* FY underlying profit 578 mln stg vs 565 mln forecast
* Says currency headwinds could affect 2014 results
* CEO sees acquisition of U.S. wing factory as 'logical'
* Shares down more than 2.0 pct
By Sarah Young
LONDON, Feb 25 Britain's GKN said on
Tuesday it could cope with the impact of a weak dollar versus
the pound after reporting a 17 percent rise in 2013 profits and
forecasting strong demand for car and airplane parts.
The group, which makes chassis and axles for carmakers such
as Volkswagen and airframes for planemakers Airbus
and Boeing, forecast that its auto business
would grow this year at a faster rate than an anticipated 3
percent expansion in the market, and said its aerospace unit
would post higher sales.
But Chief Executive Nigel Stein said: "The dollar is going
to be a headwind. It's been a tough start." He said a one
percent move in the dollar would have around a 4 million pound
($6.65 million) impact on profit, but he was confident that the
company could offset that.
"This should be outweighed by the benefits from the group's
diverse exposure to global markets, strong customer positions
and healthy order books."
Shares in GKN fell more than 2.0 percent, making it one of
the top fallers in Britain's bluechip stock index.
Analysts attributed the drop partly to the stock's strong run -
the shares have risen 11 percent since the start of 2014 and 64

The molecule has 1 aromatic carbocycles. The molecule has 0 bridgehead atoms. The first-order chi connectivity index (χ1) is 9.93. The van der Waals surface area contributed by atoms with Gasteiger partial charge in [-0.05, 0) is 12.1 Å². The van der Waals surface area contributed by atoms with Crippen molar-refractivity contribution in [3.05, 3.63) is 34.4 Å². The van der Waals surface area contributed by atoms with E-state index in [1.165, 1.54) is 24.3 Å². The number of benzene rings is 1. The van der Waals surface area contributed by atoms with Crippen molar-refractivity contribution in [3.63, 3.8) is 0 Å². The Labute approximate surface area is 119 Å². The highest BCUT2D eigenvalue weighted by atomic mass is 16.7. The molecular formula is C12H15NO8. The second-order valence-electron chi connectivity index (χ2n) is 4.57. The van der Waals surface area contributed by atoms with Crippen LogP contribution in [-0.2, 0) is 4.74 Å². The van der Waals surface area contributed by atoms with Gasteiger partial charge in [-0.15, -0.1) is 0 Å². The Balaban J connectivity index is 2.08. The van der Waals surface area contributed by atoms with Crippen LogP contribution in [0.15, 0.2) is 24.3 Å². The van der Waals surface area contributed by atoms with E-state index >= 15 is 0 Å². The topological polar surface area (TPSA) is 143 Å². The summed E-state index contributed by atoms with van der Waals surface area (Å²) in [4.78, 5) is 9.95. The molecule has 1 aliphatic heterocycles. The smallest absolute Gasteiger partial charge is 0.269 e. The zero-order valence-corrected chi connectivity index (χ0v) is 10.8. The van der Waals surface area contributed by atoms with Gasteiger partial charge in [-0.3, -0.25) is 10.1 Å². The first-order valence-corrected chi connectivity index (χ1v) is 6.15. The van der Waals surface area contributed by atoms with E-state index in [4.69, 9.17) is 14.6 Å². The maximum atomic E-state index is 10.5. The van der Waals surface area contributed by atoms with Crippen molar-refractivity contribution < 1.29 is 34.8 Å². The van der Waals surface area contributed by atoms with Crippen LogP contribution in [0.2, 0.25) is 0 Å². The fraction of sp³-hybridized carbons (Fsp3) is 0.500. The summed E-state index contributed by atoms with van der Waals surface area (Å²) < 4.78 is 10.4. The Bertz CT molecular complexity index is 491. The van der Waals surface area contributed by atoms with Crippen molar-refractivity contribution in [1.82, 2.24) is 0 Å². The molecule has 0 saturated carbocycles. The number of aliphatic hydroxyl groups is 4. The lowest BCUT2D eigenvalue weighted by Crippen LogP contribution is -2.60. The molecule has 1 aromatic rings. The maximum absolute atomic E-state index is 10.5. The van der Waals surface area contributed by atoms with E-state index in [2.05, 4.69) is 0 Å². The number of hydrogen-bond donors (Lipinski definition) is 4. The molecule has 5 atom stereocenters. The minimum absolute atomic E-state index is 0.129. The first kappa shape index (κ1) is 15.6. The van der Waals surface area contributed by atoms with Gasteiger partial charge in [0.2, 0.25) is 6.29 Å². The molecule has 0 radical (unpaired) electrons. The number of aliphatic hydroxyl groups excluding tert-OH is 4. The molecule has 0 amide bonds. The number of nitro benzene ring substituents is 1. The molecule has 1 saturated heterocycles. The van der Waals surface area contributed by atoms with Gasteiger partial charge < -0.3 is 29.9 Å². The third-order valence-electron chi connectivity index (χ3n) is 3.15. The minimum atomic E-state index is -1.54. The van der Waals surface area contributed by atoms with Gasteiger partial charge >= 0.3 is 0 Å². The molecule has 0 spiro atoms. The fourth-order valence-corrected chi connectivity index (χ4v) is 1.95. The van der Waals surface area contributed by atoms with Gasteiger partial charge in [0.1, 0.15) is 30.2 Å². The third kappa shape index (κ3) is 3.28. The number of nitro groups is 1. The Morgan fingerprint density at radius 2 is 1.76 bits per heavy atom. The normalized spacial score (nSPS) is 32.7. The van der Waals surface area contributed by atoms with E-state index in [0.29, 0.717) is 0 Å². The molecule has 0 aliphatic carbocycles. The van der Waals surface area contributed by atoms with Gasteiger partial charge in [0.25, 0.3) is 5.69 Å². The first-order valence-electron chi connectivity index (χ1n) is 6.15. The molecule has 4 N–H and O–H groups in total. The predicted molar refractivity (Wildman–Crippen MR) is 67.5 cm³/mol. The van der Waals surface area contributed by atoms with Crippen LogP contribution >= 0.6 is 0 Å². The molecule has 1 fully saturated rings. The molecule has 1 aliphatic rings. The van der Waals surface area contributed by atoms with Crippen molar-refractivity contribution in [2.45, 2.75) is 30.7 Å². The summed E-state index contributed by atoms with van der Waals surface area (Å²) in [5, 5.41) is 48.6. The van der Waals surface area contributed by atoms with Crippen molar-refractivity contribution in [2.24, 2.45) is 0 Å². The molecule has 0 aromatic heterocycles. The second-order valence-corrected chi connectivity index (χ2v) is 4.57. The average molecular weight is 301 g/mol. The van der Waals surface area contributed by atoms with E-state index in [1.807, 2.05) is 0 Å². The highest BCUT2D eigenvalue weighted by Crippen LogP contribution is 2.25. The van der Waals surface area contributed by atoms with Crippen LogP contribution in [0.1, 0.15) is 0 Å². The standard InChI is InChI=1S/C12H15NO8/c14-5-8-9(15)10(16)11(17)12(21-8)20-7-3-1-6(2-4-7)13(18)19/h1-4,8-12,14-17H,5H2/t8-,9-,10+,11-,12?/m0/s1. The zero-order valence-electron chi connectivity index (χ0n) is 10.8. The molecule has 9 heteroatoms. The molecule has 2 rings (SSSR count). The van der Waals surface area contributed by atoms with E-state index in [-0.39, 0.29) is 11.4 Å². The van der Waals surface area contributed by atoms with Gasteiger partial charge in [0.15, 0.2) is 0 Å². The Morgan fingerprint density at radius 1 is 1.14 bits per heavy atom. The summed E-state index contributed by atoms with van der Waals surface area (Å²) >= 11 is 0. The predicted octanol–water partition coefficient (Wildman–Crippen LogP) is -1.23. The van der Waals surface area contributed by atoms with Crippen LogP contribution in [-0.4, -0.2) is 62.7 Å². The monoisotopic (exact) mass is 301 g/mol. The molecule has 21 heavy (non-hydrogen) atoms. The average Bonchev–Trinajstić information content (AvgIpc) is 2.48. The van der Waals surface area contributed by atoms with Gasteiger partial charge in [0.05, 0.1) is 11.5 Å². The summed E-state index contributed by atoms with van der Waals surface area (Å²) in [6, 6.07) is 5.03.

percent in the last twelve months - plus worries over adverse
Analysts at Investec said they expected to tweak their
forecasts to account for the foreign exchange moves. Jefferies
added that the comments on currency could be seen as
"Today's 2013 result is ahead of our forecasts, but the 2014
outlook may not be enough to add momentum to the equity story.
It all reads like good news, but it may already have been
anticipated," Jefferies said.
The company reported underlying pretax profit of 578 million
pounds ($961.25 million), ahead of a company-supplied consensus
forecast of 565 million pounds.
The profit increase was supported by a strong performance in
GKN's automotive business, which accounts for about 45 percent
In its aerospace unit, which makes up about 30 percent of
total sales, GKN benefited as commercial aircraft makers built
more planes. But lower demand for military plane parts due to
government defence cuts was a drag on the business and was a
trend which Stein said showed no sign of changing.
The U.S. government said on Monday it would shrink the
country's Army to pre-World War II levels, with a fiscal 2015
budget proposal due to have a major impact on many weapon
Within its aerospace unit, GKN increased its share of sales
to commercial customers to 73 percent, with military customers
accounting for 23 percent of sales.
GKN's commercial aerospace performance last year was
significantly enhanced by its first full year of ownership of
Volvo Aero, a business it bought for 633 million pounds in 2012.
Stein said GKN continued to assess other acquisition
opportunities in aerospace. The company has in the past been
linked with a wing factory in Tulsa, Oklahoma being sold by U.S.
company Spirit Aerosystems.
"We're ready to look for other opportunities but only for
the right opportunities," Stein said, adding in reference to
Tulsa: "It's known to be for sale. I think it would entirely
logical to assume that GKN has an interest."
Analysts at Canaccord earlier in February estimated that GKN
could spend up to 2 billion pounds on acquisitions.
The company, which has a market capitalisation of about 6.8
billion pounds, also on Tuesday lifted its dividend by 10
percent to 7.9 pence per share.